Drake Passage

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Drake Passage showing the boundary points A, B, C, D, E and F accorded by the Treaty of Peace and Friendship of 1984 between Chile and Argentina
Tourist expedition ship Akademik Ioffe sailing across the Drake Passage to Antarctica
Depth profile with salinity and temperature for surface

The Drake Passage (referred to as Mar de Hoces ["Hoces Sea"] in Spain and other Spanish speaking countries) is the body of water between South America's Cape Horn, Chile and the South Shetland Islands of Antarctica. It connects the southwestern part of the Atlantic Ocean (Scotia Sea) with the southeastern part of the Pacific Ocean and extends into the Southern Ocean.

The Drake Passage is considered one of the most treacherous voyages for ships to make. Currents at its latitude meet no resistance from any landmass, and waves top 40 feet, hence its reputation as "the most powerful convergence of seas".[1]


Sailing south from the entrance of the Strait of Magellan, Spanish navigator Francisco de Hoces discovered this passage in 1525.[2] For this reason, it appears as Mar de Hoces in most Spanish and Spanish American maps and sources.

The passage received its English name from the 16th-century privateer Francis Drake during his circumnavigation. Drake's only remaining ship, after having passed through the Strait of Magellan, was blown far south in September 1578. This incident demonstrated to the English that there was open water south of South America.[3]

The first recorded voyage through the passage was that of Eendracht, captained by the Dutch navigator Jacob Le Maire in 1616, naming Cape Horn in the process.

The first human-powered transit (by rowing) across the passage was accomplished on December 25, 2019, by captain Fiann Paul (Iceland), first mate Colin O'Brady (US), Andrew Towne (US), Cameron Bellamy (South Africa), Jamie Douglas-Hamilton (UK) and John Petersen (US).[4] Their accomplishment became the subject of a 2020 documentary, The Impossible Row.


There is much debate about when the Drake Passage was opened, due to deep currents like the Antarctic Circumpolar Current (ACC).[5] This opening could have been a primary cause of changes in global circulation and climate, as well as the rapid expansion of Antarctic ice sheets, because as Antarctica was encircled by ocean currents it was cut from receiving heat from warmer regions.[6] Precise dating of the earliest opening of the Drake Passage is complicated by the existence of plate fragments, which have been reconstructed to show the age of the earliest pathway.

The 800-kilometre (500 mi) wide passage between Cape Horn and Livingston Island is the shortest crossing from Antarctica to another landmass. The boundary between the Atlantic and Pacific Oceans is sometimes taken to be a line drawn from Cape Horn to Snow Island (130 kilometres (81 mi) north of mainland Antarctica), though the International Hydrographic Organization defines it as the meridian that passes through Cape Horn—67° 16′ W.[7] Both lines lie within the Drake Passage.

The other two passages around the extreme southern part of South America (though not going around Cape Horn as such), the Strait of Magellan and Beagle Channel, are narrow, leaving little maneuvering room for a ship. They can become icebound. Sometimes the wind blows so strongly that no sailing vessel can make headway against it. Most sailing ships thus prefer the Drake Passage, which is open water for hundreds of miles. The small Diego Ramírez Islands lie about 100 kilometres (62 mi) south-southwest of Cape Horn.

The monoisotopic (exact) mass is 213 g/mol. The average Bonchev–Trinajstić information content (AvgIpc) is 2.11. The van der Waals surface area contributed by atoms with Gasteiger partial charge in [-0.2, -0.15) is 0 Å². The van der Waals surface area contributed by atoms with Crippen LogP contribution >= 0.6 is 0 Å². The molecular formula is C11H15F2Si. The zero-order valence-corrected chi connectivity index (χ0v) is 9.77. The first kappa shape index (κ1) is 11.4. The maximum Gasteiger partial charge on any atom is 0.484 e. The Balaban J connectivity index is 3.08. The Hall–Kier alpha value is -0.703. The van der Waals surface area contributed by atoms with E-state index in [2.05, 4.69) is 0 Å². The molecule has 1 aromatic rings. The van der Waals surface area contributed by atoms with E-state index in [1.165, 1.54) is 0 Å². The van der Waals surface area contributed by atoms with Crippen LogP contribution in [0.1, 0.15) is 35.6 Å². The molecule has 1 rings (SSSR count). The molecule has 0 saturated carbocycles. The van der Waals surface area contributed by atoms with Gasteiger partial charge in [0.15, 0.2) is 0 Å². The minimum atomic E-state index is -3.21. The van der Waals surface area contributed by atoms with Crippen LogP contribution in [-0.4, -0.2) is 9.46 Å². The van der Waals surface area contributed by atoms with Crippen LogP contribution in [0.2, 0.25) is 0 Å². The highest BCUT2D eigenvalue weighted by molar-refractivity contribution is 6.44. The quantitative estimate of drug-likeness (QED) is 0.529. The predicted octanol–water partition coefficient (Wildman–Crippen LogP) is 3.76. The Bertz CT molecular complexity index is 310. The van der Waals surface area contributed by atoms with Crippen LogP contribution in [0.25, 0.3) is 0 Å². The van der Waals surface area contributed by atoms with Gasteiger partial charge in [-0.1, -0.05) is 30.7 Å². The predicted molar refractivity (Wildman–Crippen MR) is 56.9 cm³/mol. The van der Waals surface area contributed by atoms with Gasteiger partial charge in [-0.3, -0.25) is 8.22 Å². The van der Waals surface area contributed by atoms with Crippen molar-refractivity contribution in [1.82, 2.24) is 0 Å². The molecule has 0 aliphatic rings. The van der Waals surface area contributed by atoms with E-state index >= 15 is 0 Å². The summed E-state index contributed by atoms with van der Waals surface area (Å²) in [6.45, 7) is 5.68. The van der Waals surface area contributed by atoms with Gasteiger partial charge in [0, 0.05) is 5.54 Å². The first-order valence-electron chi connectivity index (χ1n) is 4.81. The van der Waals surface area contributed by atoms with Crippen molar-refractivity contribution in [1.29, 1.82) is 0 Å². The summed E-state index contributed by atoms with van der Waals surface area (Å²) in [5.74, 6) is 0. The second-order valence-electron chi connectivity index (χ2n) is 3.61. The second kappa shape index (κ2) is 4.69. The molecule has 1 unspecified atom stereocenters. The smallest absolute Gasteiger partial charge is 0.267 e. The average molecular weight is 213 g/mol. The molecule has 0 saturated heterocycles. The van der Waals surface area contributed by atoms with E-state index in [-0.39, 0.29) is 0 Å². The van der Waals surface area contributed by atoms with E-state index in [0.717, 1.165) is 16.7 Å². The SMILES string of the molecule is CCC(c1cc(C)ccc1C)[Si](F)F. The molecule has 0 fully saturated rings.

No significant land sits at the latitudes of the Drake Passage. That is important to the unimpeded flow eastward of the Antarctic Circumpolar Current, which carries a huge volume of water through the passage and around Antarctica.

The passage hosts whales, dolphins and seabirds including giant petrels, other petrels, albatrosses and penguins.


Wildlife in the Drake Passage includes the following species:


See also[edit]


  1. ^ "6 men become 1st to cross perilous Drake Passage unassisted". AP NEWS. 2019-12-28. Retrieved 2020-10-30.
  2. ^ Oyarzun, Javier, Expediciones españolas al Estrecho de Magallanes y Tierra de Fuego, 1976, Madrid: Ediciones Cultura Hispánica ISBN 84-7232-130-4
  3. ^ Martinic B., Mateo (2019). "Entre el mito y la realidad. La situación de la misteriosa Isla Elizabeth de Francis Drake" [Between myth and reality. The situation of the mysterious Elizabeth Island of Francis Drake]. Magallania (in Spanish). 47 (1): 5–14. doi:10.4067/S0718-22442019000100005.
  4. ^ "Impossible Row team achieve first ever row across the Drake Passage". Guinness World Records. 2019-12-27. Retrieved 2020-03-10.
  5. ^ "Drake Passage | Drake Passage". projects.noc.ac.uk. Retrieved 2020-10-30.
  6. ^ Livermore, Roy; Hillenbrand, Claus-Dieter; Meredith, Mik e; Eagles, Graeme (2007). "Drake Passage and Cenozoic climate: An open and shut case?". Geochemistry, Geophysics, Geosystems. 8 (1). doi:10.1029/2005GC001224. ISSN 1525-2027.
  7. ^ International Hydrographic Organization, Limits of Oceans and Seas, Special Publication No. 28, 3rd edition, 1953 [1], p.4
  8. ^ Lowen, James (2011). Antarctic Wildlife: A Visitor's Guide. Princeton: Princeton University Press. pp. 44–49, 112–158. ISBN 9780691150338.

External links[edit]

Media related to Drake Passage at Wikimedia Commons

Coordinates: 58°35′S 65°54′W / 58.583°S 65.900°W / -58.583; -65.900